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Jeremy Lin Responds To 'Silicon Valley Suicides'04:28
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Charlotte Hornets point guard Jeremy Lin grew up in Palo Alto, California -- a city grappling with a recent suicide cluster. (Zhong Zhi/Getty Images)
Charlotte Hornets point guard Jeremy Lin grew up in Palo Alto, California -- a city grappling with a recent suicide cluster. (Zhong Zhi/Getty Images)
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“The Silicon Valley Suicides” — that’s the title of the cover story from the December issue of The Atlantic. The story focuses on the Northern California city of Palo Alto, where the suicide rate at the two public high schools has been more than four times the national average.

Palo Alto is where Charlotte Hornets point guard Jeremy Lin grew up. Lin is the first player from Harvard since 1954 to play in the NBA, and his stellar performance for the New York Knicks in the winter of 2012 led to the diagnosis of a new obsession: Linsanity. Jeremy Lin joined Bill Littlfield.

BL: You recently shared The Atlantic article on your Facebook page along with some words about your own experience attending Palo Alto High School. It sounds as if you can empathize with the students who expressed feeling a lot of academic stress.

My mindset was all about, "I have to do everything it takes to make it to the best college," and so there definitely was a lot of pressure.

Jeremy Lin

JL: Yeah, definitely. I think my mindset was all about, "I have to do everything it takes to make it to the best college," and so there definitely was a lot of pressure.

BL: You write, “My daily thought process was that every homework assignment, every project, every test could be the difference.” That sounds like it would be an incredible amount of pressure on a daily basis. 

JL: Yeah, yeah, and I remember just thinking about what it would take to get the 89.5 because, where I was, that was a 4.0. So I was like, man, I just need to get that 89.5, round it up to a 90. It was a daily battle. And then I had seven classes, so there was a lot going on.

BL: I'll say. You also write about a high school classmate and a friend of yours, both of whom committed suicide. Why did you choose to open up about this to your 3.5 million followers on Facebook?

JL: I think one of the things that people might forget about is that there are a lot of other people that maybe can relate to what they're going through. I think sometimes when you're going through an anxious situation or a tough situation, it's comforting to know that there are other people who have gone through it or are going through it along with you.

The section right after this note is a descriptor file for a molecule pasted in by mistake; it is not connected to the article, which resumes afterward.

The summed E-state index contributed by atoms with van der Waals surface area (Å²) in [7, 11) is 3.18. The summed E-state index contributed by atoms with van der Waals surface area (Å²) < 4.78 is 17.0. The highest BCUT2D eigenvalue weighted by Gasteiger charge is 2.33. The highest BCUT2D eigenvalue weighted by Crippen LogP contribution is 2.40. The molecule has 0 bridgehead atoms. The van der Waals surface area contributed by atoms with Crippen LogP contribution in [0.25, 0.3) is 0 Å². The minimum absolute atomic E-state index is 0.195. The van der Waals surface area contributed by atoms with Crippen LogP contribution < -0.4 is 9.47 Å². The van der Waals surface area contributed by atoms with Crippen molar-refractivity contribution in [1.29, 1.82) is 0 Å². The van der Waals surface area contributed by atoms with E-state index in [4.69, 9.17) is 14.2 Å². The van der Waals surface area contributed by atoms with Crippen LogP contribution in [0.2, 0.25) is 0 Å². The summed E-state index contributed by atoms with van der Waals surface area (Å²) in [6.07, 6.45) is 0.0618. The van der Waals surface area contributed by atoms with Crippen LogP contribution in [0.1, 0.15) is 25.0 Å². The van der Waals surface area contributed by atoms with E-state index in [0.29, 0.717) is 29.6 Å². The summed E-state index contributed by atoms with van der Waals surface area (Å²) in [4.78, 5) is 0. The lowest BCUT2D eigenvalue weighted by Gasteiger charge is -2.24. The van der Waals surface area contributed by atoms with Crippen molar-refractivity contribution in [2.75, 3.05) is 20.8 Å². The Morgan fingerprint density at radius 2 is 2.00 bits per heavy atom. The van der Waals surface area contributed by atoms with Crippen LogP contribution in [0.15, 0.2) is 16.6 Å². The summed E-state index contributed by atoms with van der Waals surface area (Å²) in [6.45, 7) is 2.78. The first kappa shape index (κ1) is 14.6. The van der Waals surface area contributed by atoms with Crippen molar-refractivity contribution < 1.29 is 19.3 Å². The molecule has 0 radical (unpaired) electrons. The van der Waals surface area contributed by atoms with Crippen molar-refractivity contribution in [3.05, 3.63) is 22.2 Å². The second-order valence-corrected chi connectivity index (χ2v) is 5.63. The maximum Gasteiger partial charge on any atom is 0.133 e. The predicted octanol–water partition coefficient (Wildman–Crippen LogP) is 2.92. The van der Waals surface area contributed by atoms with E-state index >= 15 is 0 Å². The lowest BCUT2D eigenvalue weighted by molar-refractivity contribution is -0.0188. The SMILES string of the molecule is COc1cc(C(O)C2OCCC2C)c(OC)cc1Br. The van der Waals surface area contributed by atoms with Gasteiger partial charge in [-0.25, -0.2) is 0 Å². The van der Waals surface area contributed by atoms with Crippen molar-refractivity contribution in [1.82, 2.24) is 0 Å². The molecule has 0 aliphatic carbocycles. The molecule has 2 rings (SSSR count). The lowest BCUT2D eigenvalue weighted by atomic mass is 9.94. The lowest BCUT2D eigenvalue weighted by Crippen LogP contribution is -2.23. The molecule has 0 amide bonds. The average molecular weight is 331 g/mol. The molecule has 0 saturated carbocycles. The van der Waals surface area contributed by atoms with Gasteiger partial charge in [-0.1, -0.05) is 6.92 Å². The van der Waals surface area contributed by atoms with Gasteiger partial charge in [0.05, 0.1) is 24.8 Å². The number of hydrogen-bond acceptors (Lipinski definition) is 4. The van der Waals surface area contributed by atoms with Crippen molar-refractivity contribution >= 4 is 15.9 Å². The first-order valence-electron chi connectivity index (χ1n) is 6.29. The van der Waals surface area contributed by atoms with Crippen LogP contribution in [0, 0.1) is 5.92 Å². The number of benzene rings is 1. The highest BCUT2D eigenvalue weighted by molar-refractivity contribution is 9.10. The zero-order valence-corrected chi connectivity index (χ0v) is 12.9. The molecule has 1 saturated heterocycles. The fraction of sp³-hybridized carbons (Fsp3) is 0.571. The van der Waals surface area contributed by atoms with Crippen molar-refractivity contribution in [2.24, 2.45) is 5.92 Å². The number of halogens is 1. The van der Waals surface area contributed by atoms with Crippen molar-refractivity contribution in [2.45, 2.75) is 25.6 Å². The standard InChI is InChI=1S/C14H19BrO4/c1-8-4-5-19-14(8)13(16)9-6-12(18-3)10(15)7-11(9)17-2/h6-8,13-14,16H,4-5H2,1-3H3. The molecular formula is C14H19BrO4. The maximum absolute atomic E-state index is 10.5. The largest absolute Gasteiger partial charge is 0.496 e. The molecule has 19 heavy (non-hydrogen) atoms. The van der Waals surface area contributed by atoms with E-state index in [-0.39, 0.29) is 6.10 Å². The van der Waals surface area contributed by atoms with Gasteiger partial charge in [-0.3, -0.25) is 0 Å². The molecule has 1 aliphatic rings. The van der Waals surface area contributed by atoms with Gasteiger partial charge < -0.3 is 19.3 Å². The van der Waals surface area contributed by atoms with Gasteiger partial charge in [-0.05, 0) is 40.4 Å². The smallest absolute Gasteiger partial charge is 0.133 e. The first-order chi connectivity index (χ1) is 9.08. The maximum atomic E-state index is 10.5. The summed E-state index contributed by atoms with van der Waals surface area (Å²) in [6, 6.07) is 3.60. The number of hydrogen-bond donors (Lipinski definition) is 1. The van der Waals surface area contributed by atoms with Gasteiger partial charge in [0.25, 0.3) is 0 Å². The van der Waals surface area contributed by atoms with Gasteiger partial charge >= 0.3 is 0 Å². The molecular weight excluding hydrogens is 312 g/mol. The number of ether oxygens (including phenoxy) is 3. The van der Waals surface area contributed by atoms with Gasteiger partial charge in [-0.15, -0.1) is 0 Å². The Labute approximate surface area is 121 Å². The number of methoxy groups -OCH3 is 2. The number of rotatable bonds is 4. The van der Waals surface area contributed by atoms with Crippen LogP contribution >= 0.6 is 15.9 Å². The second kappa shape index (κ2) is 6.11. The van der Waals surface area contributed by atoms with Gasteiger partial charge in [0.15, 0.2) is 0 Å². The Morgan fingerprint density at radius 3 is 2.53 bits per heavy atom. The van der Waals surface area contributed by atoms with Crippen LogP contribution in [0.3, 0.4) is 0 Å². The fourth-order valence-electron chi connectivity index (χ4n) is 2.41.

Jeremy Lin led Palo Alto High School to a California state championship in 2006. (Steve Yeater/AP)
Jeremy Lin led Palo Alto High School to a California state championship in 2006. (Steve Yeater/AP)

BL: You write, “I still dream big and give my all in everything I do, but I know that success and failure are both fleeting.” It sounds as if you've developed a philosophy that enables you to get through all sorts of difficulties. Was there a particular moment when you began to come to that realization?

It just seemed like [Linsanity] was everything and more than I had ever dreamed of, but I remember in so many ways it just turned into more and more goals for myself.

Jeremy Lin

And then I think the opposite as well. I've had some tough experiences as well, and you kinda look back and you realize, "Man, I can't believe I allowed that to have such a strong effect over me." A lot of it is fleeting.

BL: I'm not necessarily surprised to hear you talking that way, but I think some of our listeners are going to be surprised. They're going to be saying, "Wait a minute. This guy's playing in the NBA. He went to Harvard. What a life he's had. How could he be worrying about this sort of thing?" And yet, hey, we're all alike I guess.

JL: Yeah, you know. [laughs] I'm very much like them, and the experiences and emotions and everything that other people go through is exactly what I go through as well.

BL: It is that time of year when a lot of high school seniors across the country are sending in their college applications. Do you have advice for kids who may be feeling particular pressure at this point under those circumstances?

JL: Yeah, and this might sound cliché, but my advice would honestly be, do your best, do your applications the way you're supposed to, and then be OK with the results. Because — and this is a true story — I honestly didn't want to go to Harvard. That was like my last option. I really wanted to go to Stanford. I didn't get accepted into Stanford. But the one thing I've really seen is, yeah, I didn't get my No. 1 option. But, God, he's always used those situations and turned them into good situations for me. So just give your best effort, really, and trust God with the results.

This segment aired on January 2, 2016.

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